Jump to main content
Jump to site search

Issue 10, 2016
Previous Article Next Article

Actomyosin contractility and RhoGTPases affect cell-polarity and directional migration during haptotaxis

Author affiliations

Abstract

Although much is known about chemotaxis- induced by gradients of soluble chemical cues – the molecular mechanisms involved in haptotaxis (migration induced by substrate-bound protein gradients) are largely unknown. We used micropatterning to produce discontinuous gradients consisting of μm-sized fibronectin-dots arranged at constant lateral but continuously decreasing axial spacing. Parameters like gradient slope, protein concentration and size or shape of the fibronectin dots were modified to determine optimal conditions for directional cell migration in gradient patterns. We demonstrate that fibroblasts predominantly migrate uphill towards a higher fibronectin density in gradients with a dot size of 2 × 2 μm, a 2% and 6% slope, and a low fibronectin concentration of 1 μg ml−1. Increasing dot size to 3.5 × 3.5 μm resulted in stationary cells, whereas rectangular dots (2 × 3 μm) orientated perpendicular to the gradient axis preferentially induce lateral migration. During haptotaxis, the Golgi apparatus reorients to a posterior position between the nucleus and the trailing edge. Using pharmacological inhibitors, we demonstrate that actomyosin contractility and microtubule dynamics are a prerequisite for gradient recognition indicating that asymmetric intracellular forces are necessary to read the axis of adhesive gradients. In the haptotaxis signalling cascade, RhoA and Cdc42, and the atypical protein kinase C zeta (aPKCζ), but not Rac, are located upstream of actomyosin contractility.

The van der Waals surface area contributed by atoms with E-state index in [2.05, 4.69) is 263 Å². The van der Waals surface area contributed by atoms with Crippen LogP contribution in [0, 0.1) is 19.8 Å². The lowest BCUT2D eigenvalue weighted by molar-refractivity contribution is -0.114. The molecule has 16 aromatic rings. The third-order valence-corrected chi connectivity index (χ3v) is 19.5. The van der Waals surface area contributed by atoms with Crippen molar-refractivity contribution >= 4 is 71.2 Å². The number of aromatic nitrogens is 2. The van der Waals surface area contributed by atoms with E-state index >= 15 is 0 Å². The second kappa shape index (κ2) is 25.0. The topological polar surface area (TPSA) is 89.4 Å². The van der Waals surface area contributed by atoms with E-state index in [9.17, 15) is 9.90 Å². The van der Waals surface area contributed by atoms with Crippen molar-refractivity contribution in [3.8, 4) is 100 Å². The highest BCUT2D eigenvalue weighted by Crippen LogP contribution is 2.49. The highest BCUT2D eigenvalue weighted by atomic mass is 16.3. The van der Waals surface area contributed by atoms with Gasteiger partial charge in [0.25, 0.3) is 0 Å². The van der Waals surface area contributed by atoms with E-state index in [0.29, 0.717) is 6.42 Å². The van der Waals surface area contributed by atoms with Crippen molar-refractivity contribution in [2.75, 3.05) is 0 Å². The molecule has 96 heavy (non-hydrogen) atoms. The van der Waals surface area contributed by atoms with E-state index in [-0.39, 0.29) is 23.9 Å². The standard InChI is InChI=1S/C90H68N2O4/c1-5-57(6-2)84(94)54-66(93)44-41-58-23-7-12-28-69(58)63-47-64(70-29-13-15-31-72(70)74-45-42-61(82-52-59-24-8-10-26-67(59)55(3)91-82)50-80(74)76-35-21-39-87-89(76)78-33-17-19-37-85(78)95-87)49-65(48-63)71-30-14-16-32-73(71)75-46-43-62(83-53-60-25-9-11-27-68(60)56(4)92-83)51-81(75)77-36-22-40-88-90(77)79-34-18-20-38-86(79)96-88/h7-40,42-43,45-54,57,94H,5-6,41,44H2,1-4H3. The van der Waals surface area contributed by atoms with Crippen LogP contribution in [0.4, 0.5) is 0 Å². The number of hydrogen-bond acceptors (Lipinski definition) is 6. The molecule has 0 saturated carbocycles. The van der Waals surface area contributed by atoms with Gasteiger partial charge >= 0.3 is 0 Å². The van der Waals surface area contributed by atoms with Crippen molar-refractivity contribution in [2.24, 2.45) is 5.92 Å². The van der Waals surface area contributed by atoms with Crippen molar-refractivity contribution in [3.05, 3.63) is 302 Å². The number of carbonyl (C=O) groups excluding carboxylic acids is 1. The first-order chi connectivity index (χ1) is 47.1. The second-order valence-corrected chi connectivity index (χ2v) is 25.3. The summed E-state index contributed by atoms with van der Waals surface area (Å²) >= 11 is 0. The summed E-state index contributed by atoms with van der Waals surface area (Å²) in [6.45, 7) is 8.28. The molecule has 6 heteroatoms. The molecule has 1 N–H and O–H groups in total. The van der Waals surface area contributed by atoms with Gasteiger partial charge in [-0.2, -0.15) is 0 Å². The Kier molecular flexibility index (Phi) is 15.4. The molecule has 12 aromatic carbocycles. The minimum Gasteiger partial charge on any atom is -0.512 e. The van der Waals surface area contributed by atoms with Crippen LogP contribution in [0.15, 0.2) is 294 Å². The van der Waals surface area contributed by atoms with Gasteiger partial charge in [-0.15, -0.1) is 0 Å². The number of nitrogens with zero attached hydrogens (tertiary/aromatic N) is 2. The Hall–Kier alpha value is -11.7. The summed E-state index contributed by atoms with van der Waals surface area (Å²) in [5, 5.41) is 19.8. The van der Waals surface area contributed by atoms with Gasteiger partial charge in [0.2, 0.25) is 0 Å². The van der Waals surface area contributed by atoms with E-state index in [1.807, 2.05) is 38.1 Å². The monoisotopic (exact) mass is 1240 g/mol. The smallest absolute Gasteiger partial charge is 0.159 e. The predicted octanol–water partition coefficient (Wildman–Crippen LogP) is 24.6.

Graphical abstract: Actomyosin contractility and RhoGTPases affect cell-polarity and directional migration during haptotaxis

Back to tab navigation

Supplementary files

Article information


Submitted
01 Aug 2016
Accepted
08 Sep 2016
First published
14 Sep 2016

Integr. Biol., 2016,8, 1067-1078
Article type
Paper

Search articles by author

Spotlight

Advertisements